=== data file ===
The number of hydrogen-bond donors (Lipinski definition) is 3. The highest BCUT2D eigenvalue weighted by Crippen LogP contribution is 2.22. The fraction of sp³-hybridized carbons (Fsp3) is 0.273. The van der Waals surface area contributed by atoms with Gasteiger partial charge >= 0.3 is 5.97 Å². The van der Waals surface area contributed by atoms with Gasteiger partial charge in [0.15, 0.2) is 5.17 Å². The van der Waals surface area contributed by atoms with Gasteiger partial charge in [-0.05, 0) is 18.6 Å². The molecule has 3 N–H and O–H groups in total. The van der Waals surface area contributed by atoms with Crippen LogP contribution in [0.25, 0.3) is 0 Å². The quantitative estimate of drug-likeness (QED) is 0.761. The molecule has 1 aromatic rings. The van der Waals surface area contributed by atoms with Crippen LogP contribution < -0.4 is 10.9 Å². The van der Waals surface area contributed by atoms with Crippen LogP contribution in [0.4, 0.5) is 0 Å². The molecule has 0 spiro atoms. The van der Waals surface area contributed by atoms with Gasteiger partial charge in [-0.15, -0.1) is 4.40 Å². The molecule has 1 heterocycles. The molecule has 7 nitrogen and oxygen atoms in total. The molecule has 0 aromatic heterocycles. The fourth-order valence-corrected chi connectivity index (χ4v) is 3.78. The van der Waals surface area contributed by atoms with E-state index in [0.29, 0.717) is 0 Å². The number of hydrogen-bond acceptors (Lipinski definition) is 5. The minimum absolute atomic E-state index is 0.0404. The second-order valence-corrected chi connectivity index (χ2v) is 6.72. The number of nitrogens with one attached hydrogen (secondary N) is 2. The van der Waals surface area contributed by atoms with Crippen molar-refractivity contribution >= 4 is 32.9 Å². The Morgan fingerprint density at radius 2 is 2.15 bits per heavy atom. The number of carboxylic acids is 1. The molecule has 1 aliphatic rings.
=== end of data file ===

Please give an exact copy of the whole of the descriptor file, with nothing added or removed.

The number of hydrogen-bond donors (Lipinski definition) is 3. The highest BCUT2D eigenvalue weighted by Crippen LogP contribution is 2.22. The fraction of sp³-hybridized carbons (Fsp3) is 0.273. The van der Waals surface area contributed by atoms with Gasteiger partial charge >= 0.3 is 5.97 Å². The van der Waals surface area contributed by atoms with Gasteiger partial charge in [0.15, 0.2) is 5.17 Å². The van der Waals surface area contributed by atoms with Gasteiger partial charge in [-0.05, 0) is 18.6 Å². The molecule has 3 N–H and O–H groups in total. The van der Waals surface area contributed by atoms with Crippen LogP contribution in [0.25, 0.3) is 0 Å². The quantitative estimate of drug-likeness (QED) is 0.761. The molecule has 1 aromatic rings. The van der Waals surface area contributed by atoms with Crippen LogP contribution < -0.4 is 10.9 Å². The van der Waals surface area contributed by atoms with Crippen LogP contribution in [0.4, 0.5) is 0 Å². The molecule has 0 spiro atoms. The van der Waals surface area contributed by atoms with Gasteiger partial charge in [-0.15, -0.1) is 4.40 Å². The molecule has 1 heterocycles. The molecule has 7 nitrogen and oxygen atoms in total. The molecule has 0 aromatic heterocycles. The fourth-order valence-corrected chi connectivity index (χ4v) is 3.78. The van der Waals surface area contributed by atoms with E-state index in [0.29, 0.717) is 0 Å². The number of hydrogen-bond acceptors (Lipinski definition) is 5. The minimum absolute atomic E-state index is 0.0404. The second-order valence-corrected chi connectivity index (χ2v) is 6.72. The number of nitrogens with one attached hydrogen (secondary N) is 2. The van der Waals surface area contributed by atoms with Crippen molar-refractivity contribution >= 4 is 32.9 Å². The Morgan fingerprint density at radius 2 is 2.15 bits per heavy atom. The number of carboxylic acids is 1. The molecule has 1 aliphatic rings.